Pregnant with problems under Saidai bridge

Published: 19th May 2016 04:56 AM  |   Last Updated: 19th May 2016 04:56 AM   |  A+A-

Saidapet bridge

Jayanthi Pawar@ Chennai

If you think the December floods badly affected you - hear the story from a woman who faced the rising water nine months pregnant. Bhuvaneshwari is 20. Till a couple of days ago, she thought she and her baby were safe, safe from the floods that washed away her home.

“It took months for me to come out of the trauma,” she shares. The sad thing is, now living under the Saidapet bridge - along with 35 other families and nothing but tarpaulin sheets for rain cover, she’s right back where she started. After two nights of no sleep, flitting insects away from her five-month-old baby, Bhuvaneshwari has fallen ill. Her house now is a ‘coffin-sized’ 10 feet. The only place of comfort is a cot covered with two sarees. The fact that this is right next to a closed drain and among plastic waste, hardly seems to matter as her grandmother applies medicine, softly consoling her tears. Above on the Saidapet bridge, hundreds of people roll past every hour, blissfully unaware of what lies beneath.

“After the floods, we were told we will be given houses, but so far, nothing has been allocated. When we approach the officials they tell us we will be allotted the space after the elections,” says V Murugan (45), father of Bhuvaneshwari.

Around 40 per cent of the roofs of the houses on Karunanidhi Street were washed away during the floods. Not much has changed since then. With water leaking through their tarpaulin sheets these days, S Padmini (31) reminds us that the consequences are far worse than just getting wet. “For the past few days, we have not been able to cook a meal and have been forced to buy food.”

Other families have stories of children unable to sleep at night because of the dripping on their faces all night, and the disconcerting feeling of beds surrounded by water. And the only way to pass the time is to sit in the cold, dark space - which is what the underside of the bridge looks like at night, with not even a streetlight for company. Try going to the toilet in these conditions, or worse taking your five-year-old.

Despite the promise of providing alternative living arrangements still pending, K Nagamma (70) lifts up her finger. “We made sure we exercised our franchise, hoping at least the new government would make our livelihood better,” she said.

Jayanthi Pawar@ Chennai

If you think the December floods badly affected you - hear the story from a woman who faced the rising water nine months pregnant. Bhuvaneshwari is 20. Till a couple of days ago, she thought she and her baby were safe, safe from the floods that washed away her home.

“It took months for me to come out of the trauma,” she shares. The sad thing is, now living under the Saidapet bridge - along with 35 other families and nothing but tarpaulin sheets for rain cover, she’s right back where she started. After two nights of no sleep, flitting insects away from her five-month-old baby, Bhuvaneshwari has fallen ill. Her house now is a ‘coffin-sized’ 10 feet. The only place of comfort is a cot covered with two sarees. The fact that this is right next to a closed drain and among plastic waste, hardly seems to matter as her grandmother applies medicine, softly consoling her tears. Above on the Saidapet bridge, hundreds of people roll past every hour, blissfully unaware of what lies beneath.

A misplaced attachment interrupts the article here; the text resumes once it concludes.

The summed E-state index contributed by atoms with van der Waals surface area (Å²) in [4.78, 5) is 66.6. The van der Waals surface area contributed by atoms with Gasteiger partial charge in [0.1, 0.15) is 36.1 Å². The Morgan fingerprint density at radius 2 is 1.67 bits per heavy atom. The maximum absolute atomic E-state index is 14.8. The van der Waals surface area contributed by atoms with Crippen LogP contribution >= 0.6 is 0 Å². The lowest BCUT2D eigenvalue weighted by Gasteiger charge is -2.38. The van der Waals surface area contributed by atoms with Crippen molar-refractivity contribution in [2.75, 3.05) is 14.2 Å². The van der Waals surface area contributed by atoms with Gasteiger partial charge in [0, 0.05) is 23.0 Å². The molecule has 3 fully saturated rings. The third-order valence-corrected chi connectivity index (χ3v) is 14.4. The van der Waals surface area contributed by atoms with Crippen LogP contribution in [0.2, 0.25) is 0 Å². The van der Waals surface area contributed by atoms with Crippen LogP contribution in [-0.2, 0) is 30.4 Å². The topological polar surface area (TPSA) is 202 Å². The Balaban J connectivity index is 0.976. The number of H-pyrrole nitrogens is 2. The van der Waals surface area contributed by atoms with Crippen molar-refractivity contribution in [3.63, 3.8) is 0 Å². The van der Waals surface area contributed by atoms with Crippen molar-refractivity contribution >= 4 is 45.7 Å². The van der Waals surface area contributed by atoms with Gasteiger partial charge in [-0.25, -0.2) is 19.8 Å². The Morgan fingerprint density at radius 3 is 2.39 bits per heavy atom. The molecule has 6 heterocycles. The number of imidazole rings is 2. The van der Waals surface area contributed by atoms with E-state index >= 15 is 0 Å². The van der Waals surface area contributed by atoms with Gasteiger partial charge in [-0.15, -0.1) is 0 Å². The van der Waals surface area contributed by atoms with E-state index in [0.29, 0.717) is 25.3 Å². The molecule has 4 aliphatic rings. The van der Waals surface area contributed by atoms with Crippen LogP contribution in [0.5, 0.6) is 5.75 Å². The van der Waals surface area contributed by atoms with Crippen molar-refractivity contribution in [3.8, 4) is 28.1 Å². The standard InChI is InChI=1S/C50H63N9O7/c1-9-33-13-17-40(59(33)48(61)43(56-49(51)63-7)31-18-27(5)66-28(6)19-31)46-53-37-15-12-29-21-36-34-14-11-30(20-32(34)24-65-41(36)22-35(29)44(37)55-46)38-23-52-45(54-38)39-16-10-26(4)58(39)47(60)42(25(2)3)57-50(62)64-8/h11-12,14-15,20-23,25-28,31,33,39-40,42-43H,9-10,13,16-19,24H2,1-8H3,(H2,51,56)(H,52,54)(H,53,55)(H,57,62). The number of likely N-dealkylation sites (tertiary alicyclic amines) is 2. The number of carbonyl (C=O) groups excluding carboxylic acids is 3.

“After the floods, we were told we will be given houses, but so far, nothing has been allocated. When we approach the officials they tell us we will be allotted the space after the elections,” says V Murugan (45), father of Bhuvaneshwari.

Around 40 per cent of the roofs of the houses on Karunanidhi Street were washed away during the floods. Not much has changed since then. With water leaking through their tarpaulin sheets these days, S Padmini (31) reminds us that the consequences are far worse than just getting wet. “For the past few days, we have not been able to cook a meal and have been forced to buy food.”

Other families have stories of children unable to sleep at night because of the dripping on their faces all night, and the disconcerting feeling of beds surrounded by water. And the only way to pass the time is to sit in the cold, dark space - which is what the underside of the bridge looks like at night, with not even a streetlight for company. Try going to the toilet in these conditions, or worse taking your five-year-old.

Despite the promise of providing alternative living arrangements still pending, K Nagamma (70) lifts up her finger. “We made sure we exercised our franchise, hoping at least the new government would make our livelihood better,” she said.

Sri Lankan refugee electrocuted

A 54-year-old Sri Lankan refugee was electrocuted at the refugee camp in Tiruvallur district on Tuesday evening. The victim, Ranganathan alias Ranga, a native Trincomalee, had been residing in the camp for the last few years. The incident occured when Ranga attempted to fix a fault in the electrical junction box. Other inmates at the camp rushed him to a private hospital near Puzhal. However, doctors declared him brought dead. Police filed a case and moved the body to the Stanley medical college and hospital.

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